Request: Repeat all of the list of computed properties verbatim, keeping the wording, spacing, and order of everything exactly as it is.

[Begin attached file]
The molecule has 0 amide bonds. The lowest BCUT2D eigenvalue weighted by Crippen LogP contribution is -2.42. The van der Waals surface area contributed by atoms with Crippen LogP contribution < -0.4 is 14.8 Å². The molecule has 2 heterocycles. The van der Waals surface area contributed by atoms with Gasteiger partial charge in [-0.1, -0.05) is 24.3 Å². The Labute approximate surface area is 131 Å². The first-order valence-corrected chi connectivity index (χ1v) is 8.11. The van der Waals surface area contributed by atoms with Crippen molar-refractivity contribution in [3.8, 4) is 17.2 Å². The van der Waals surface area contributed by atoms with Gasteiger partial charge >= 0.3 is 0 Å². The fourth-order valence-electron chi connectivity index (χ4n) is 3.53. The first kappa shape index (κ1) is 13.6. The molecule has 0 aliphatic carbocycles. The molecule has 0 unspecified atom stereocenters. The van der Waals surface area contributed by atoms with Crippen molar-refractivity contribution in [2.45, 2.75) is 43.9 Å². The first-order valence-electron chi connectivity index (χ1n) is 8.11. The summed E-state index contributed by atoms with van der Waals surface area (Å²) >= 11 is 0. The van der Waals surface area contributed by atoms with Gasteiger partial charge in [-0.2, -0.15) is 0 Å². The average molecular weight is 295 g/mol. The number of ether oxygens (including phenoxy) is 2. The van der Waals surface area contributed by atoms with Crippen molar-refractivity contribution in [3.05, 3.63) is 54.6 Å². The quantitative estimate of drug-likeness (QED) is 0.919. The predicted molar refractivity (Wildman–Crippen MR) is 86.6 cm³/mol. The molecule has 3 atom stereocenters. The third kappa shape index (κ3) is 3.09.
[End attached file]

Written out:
The molecule has 0 amide bonds. The lowest BCUT2D eigenvalue weighted by Crippen LogP contribution is -2.42. The van der Waals surface area contributed by atoms with Crippen LogP contribution < -0.4 is 14.8 Å². The molecule has 2 heterocycles. The van der Waals surface area contributed by atoms with Gasteiger partial charge in [-0.1, -0.05) is 24.3 Å². The Labute approximate surface area is 131 Å². The first-order valence-corrected chi connectivity index (χ1v) is 8.11. The van der Waals surface area contributed by atoms with Crippen molar-refractivity contribution in [3.8, 4) is 17.2 Å². The van der Waals surface area contributed by atoms with Gasteiger partial charge >= 0.3 is 0 Å². The fourth-order valence-electron chi connectivity index (χ4n) is 3.53. The first kappa shape index (κ1) is 13.6. The molecule has 0 aliphatic carbocycles. The molecule has 0 unspecified atom stereocenters. The van der Waals surface area contributed by atoms with Crippen molar-refractivity contribution in [2.45, 2.75) is 43.9 Å². The first-order valence-electron chi connectivity index (χ1n) is 8.11. The summed E-state index contributed by atoms with van der Waals surface area (Å²) >= 11 is 0. The van der Waals surface area contributed by atoms with Gasteiger partial charge in [-0.2, -0.15) is 0 Å². The average molecular weight is 295 g/mol. The number of ether oxygens (including phenoxy) is 2. The van der Waals surface area contributed by atoms with Crippen molar-refractivity contribution in [3.05, 3.63) is 54.6 Å². The quantitative estimate of drug-likeness (QED) is 0.919. The predicted molar refractivity (Wildman–Crippen MR) is 86.6 cm³/mol. The molecule has 3 atom stereocenters. The third kappa shape index (κ3) is 3.09.